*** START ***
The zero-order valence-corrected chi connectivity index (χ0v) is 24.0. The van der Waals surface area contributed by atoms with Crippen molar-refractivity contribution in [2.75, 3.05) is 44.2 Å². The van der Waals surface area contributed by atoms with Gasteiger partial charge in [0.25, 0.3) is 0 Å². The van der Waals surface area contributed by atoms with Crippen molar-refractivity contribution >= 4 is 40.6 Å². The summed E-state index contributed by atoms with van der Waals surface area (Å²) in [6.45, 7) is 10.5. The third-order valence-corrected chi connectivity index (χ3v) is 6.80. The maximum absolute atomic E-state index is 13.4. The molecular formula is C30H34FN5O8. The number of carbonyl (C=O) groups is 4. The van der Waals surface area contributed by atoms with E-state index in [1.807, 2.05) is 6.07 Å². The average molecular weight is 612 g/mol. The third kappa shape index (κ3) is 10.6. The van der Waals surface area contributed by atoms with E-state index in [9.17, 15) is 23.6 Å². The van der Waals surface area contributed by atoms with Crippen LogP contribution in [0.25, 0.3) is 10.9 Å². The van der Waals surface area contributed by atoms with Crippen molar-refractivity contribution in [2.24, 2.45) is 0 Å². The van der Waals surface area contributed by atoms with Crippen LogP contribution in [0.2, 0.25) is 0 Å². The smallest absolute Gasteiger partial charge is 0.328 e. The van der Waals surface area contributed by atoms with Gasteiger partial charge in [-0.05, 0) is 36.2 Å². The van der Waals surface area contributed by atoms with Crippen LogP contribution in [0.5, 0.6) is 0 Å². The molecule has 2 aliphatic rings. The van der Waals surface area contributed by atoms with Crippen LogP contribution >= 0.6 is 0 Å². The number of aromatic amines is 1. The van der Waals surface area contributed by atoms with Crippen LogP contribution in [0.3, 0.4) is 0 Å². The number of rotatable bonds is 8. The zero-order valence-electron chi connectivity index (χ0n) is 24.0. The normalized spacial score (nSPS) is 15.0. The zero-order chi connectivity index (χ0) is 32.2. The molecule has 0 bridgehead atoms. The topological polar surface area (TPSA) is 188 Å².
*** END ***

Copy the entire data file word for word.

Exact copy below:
The zero-order valence-corrected chi connectivity index (χ0v) is 24.0. The van der Waals surface area contributed by atoms with Crippen molar-refractivity contribution in [2.75, 3.05) is 44.2 Å². The van der Waals surface area contributed by atoms with Gasteiger partial charge in [0.25, 0.3) is 0 Å². The van der Waals surface area contributed by atoms with Crippen molar-refractivity contribution >= 4 is 40.6 Å². The summed E-state index contributed by atoms with van der Waals surface area (Å²) in [6.45, 7) is 10.5. The third-order valence-corrected chi connectivity index (χ3v) is 6.80. The maximum absolute atomic E-state index is 13.4. The molecular formula is C30H34FN5O8. The number of carbonyl (C=O) groups is 4. The van der Waals surface area contributed by atoms with E-state index in [1.807, 2.05) is 6.07 Å². The average molecular weight is 612 g/mol. The third kappa shape index (κ3) is 10.6. The van der Waals surface area contributed by atoms with E-state index in [9.17, 15) is 23.6 Å². The van der Waals surface area contributed by atoms with Crippen LogP contribution in [0.25, 0.3) is 10.9 Å². The van der Waals surface area contributed by atoms with Crippen molar-refractivity contribution in [2.24, 2.45) is 0 Å². The van der Waals surface area contributed by atoms with Crippen LogP contribution in [0.2, 0.25) is 0 Å². The smallest absolute Gasteiger partial charge is 0.328 e. The van der Waals surface area contributed by atoms with Gasteiger partial charge in [-0.05, 0) is 36.2 Å². The van der Waals surface area contributed by atoms with Crippen LogP contribution in [0.5, 0.6) is 0 Å². The molecule has 2 aliphatic rings. The van der Waals surface area contributed by atoms with Crippen LogP contribution >= 0.6 is 0 Å². The number of aromatic amines is 1. The van der Waals surface area contributed by atoms with Crippen LogP contribution in [0.3, 0.4) is 0 Å². The number of rotatable bonds is 8. The zero-order valence-electron chi connectivity index (χ0n) is 24.0. The normalized spacial score (nSPS) is 15.0. The zero-order chi connectivity index (χ0) is 32.2. The molecule has 0 bridgehead atoms. The topological polar surface area (TPSA) is 188 Å².